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Eat-in for school food, community, and art

It seems that each week brings a new bit of evidence or an old-but-new-to-me essay inspiring me to work even harder to ply my children with nutritious, slow, fresh, whole, inconvenient foods. This summer, I've been making progress, involving the kids in the magic of the garden and cooking foods they (supposedly) love in the slow, slow way. A few weeks ago, Everett harvested two pumpkins and brought them inside to me to make his favorite food: pumpkin pie. I did so, in a crust made of whole wheat flour and lard I rendered myself (I believe in high quality animal fats, but that's for another time), using that pumpkin from our front yard garden, eggs from our backyard chickens, and honey from the People's Co-op farmer's market. I worried that it wasn't sweet enough. Was too lumpy. Wouldn't be like that pie at the annual Thanksgiving feast at his school.

He loved it, and offered a piece to a friend who came to visit, saying, "my mom made this, and it's really good!" There were tears, fat and heavy, in my eyes. I'd just finished reading this article about how a young man's diet is the best -- by far, far better than socio-economic class or community or parenting situation or playing violent video games or anything -- the best predictor of criminal behavior. Eat mostly junk food, you're more likely to go to jail. Period.

And yet, here we are, about to head back to school, where the lunchtime fare at most public schools is decidedly junk food. At Everett's school, it's particularly bad, and the teachers there will back me up. The vegetables that are available are so burned by refrigerants, or spoiled, they're inedible. The rare fruits and veggies that survive the weeks (or longer?) from harvest to lunch tray are doused in chemical preservatives and, often, sugar. The meat is from the lowest possible quality sources; the baked goods are thoroughly packed with processed ingredients. Whole foods are cut up and wrapped in plastic. The best thing there is yogurt, and that's full of sugar. Each meal surely exceeds the new recommendation from the American Heart Association that we severely limit our daily added sugar intake. The real food at Everett's school is rare (and he insists on eating school lunches; he's struggling mightily with other kids making fun of him, so I don't dare put my foot down).

It could be better. Slow Food USA is working to to advocate for this. Today, right now (I should have written this earlier!) in conjunction with the awesome Time Based Art festival, is a Slow Food Eat-In picnic as part of the National Day of Action to get real food in schools. I am going. I am bringing a salad I made of green beans (cut in half crosswise and cooked about six minutes in boiling water) sauteed with cherry tomatoes (cut in half) and crushed garlic -- all from my garden -- in a little bacon fat, and tossed with salt and feta cheese. It's real food and I harvested it today. I know this can't be the lunch at Everett's school tomorrow. But it should be, some day.

And I'd love to share some with you if you can make it to this event. There's one in NE Portland, tonight, too. Or tell your real-food-in-schools story, here.


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I think you should dare to put your foot down.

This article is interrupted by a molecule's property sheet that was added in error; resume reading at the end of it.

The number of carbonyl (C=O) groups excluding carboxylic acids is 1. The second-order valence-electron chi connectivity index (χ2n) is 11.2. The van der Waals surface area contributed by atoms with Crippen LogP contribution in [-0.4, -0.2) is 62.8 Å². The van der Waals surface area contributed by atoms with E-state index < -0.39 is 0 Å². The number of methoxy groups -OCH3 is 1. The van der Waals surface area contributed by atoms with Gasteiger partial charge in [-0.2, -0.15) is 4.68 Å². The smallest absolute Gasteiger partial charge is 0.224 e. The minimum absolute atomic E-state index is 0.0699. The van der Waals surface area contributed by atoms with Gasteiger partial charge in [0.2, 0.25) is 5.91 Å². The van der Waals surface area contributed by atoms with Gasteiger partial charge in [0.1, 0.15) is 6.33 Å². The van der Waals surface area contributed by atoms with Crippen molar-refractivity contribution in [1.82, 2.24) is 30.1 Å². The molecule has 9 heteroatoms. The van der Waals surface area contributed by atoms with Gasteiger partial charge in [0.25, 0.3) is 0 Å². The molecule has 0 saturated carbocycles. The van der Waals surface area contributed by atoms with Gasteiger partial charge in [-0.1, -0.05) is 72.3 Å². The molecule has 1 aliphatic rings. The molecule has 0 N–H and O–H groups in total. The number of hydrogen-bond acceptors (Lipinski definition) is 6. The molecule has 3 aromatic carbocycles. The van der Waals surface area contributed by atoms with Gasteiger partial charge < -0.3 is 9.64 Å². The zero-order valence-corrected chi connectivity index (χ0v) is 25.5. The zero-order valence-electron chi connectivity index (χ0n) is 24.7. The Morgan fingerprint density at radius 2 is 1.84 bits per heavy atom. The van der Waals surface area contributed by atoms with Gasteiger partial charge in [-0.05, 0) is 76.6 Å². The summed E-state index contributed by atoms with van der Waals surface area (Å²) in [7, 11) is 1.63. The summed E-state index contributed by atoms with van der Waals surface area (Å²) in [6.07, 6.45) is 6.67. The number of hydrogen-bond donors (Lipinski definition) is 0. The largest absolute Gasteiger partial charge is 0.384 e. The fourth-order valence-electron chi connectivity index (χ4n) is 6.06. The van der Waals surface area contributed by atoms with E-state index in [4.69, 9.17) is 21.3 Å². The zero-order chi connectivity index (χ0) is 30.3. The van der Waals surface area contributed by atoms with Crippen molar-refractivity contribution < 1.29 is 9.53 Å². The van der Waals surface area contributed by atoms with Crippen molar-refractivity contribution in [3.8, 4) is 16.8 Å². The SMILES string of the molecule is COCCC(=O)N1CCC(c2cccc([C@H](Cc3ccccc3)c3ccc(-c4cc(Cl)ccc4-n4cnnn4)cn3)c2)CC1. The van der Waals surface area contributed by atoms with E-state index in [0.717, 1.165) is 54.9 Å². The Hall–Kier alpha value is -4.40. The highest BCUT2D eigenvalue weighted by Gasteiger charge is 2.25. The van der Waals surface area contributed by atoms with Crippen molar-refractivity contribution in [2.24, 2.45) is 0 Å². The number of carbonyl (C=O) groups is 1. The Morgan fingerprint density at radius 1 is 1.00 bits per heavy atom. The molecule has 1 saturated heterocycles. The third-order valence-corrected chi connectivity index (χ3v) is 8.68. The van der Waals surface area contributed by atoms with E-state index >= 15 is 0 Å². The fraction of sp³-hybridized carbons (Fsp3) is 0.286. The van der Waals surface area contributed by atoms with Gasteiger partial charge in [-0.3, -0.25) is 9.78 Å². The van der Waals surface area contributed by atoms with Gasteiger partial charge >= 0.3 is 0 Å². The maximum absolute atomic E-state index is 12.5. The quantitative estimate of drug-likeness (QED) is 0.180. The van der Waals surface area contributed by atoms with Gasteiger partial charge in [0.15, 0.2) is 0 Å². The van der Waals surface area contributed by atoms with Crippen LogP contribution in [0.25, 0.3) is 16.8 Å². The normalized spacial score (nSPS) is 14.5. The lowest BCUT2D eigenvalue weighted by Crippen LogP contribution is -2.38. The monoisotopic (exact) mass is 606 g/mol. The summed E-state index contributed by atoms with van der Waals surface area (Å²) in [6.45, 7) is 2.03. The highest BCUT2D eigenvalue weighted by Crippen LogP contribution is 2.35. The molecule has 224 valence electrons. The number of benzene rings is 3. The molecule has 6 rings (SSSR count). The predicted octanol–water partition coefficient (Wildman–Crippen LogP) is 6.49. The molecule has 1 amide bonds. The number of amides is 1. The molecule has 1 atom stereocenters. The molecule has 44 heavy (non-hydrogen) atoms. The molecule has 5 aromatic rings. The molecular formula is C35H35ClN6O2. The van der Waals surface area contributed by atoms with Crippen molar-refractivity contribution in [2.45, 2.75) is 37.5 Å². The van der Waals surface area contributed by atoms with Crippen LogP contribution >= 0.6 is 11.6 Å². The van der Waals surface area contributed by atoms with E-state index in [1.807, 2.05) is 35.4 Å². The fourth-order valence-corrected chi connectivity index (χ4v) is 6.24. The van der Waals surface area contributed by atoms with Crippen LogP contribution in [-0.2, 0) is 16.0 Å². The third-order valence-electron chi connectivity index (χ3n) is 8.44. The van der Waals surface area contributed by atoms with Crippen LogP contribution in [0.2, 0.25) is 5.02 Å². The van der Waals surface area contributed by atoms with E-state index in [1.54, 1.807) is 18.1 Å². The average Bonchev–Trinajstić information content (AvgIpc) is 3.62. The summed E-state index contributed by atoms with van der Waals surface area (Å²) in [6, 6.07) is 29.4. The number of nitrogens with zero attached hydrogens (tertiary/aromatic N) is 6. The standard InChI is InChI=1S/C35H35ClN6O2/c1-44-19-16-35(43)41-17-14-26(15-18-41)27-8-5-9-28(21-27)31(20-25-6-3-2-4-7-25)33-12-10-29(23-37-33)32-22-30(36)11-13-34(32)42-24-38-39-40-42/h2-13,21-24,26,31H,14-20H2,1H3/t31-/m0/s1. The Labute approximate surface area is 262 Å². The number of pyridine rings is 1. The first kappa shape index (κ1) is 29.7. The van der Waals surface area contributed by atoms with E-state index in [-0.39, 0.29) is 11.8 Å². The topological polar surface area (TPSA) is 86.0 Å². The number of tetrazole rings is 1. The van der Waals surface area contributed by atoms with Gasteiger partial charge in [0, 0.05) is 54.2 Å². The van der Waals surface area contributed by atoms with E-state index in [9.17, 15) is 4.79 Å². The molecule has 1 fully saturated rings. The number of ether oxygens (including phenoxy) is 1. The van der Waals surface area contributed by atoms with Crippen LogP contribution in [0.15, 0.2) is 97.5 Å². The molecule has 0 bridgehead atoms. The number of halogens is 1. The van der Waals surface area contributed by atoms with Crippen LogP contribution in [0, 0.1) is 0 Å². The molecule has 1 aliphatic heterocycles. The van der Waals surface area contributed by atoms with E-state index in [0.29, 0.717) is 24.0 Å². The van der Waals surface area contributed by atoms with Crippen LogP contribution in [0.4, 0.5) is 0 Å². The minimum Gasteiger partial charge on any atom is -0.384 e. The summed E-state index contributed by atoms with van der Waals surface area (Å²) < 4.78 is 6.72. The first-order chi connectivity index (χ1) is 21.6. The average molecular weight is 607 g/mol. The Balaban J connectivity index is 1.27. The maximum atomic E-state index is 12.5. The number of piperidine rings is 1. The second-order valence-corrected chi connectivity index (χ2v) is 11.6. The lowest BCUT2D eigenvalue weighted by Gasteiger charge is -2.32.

Amazing ... is it the "in" thing now to eat the school lunch? It used to be the opposite, when I was a kid. School lunches were for the "poor" and "weird" kids. So I brought my own -- and even then, I was teased mercilessly for being something called "vegetarian." I had lunch meat thrown at me, and was tormented for eating a "weird donut" -- a bagel. There I sat, with my brown bread and apple, while the other kids ate mini-bags of Fritos and stacks of Oreo cookies. So, yeah. You can't win.

All of this to say, lunchtime is terribly filled with social pressure. I really feel for Everett -- and you!

I'm glad there's some activism brewing on this front. A local market should sponsor a fresh veggies initiative!

I can appreciate the sentiment, zinemama. I have to give Sarah kudos though for picking her battles. I really believe kids need to be able to be in charge of their own food choices at some point. I think there's a balance between showing him a preferred way, and making sure the bulk of his food is consistent with that, and allowing him room to experience other choices. Kids have enough opportunity to be singled out and different over things they cannot control that I have to believe letting him have some sense of fitting in when they're too young to understand why they don't is important. If it takes chocolate milk to do it, then I'm willing to let go of that one myself as well. Doesn't mean I won't still try to make the chocolate milk (or whatever else they're serving) get better, but as long as it's still there I can handle it knowing he still eats the bulk of his meals from my kitchen.

The school lunch issue is something I'm struggling mightily with as my partner and I seek a daycare/preschool for our daughter. We're strongly considering Peninsula Children's Center since it's meeting many of our desires (affordability and diversity being top needs), but I'm really conflicted because of the food that's offered. We try hard to eat a mostly whole foods, low sugar and junk sort of diet, and I'm really concerned about what looks like a PPS menu. Maybe if we enroll, we can work to change the menus by seeking partnerships and donations? Maybe we can send food from home? Food is so important...

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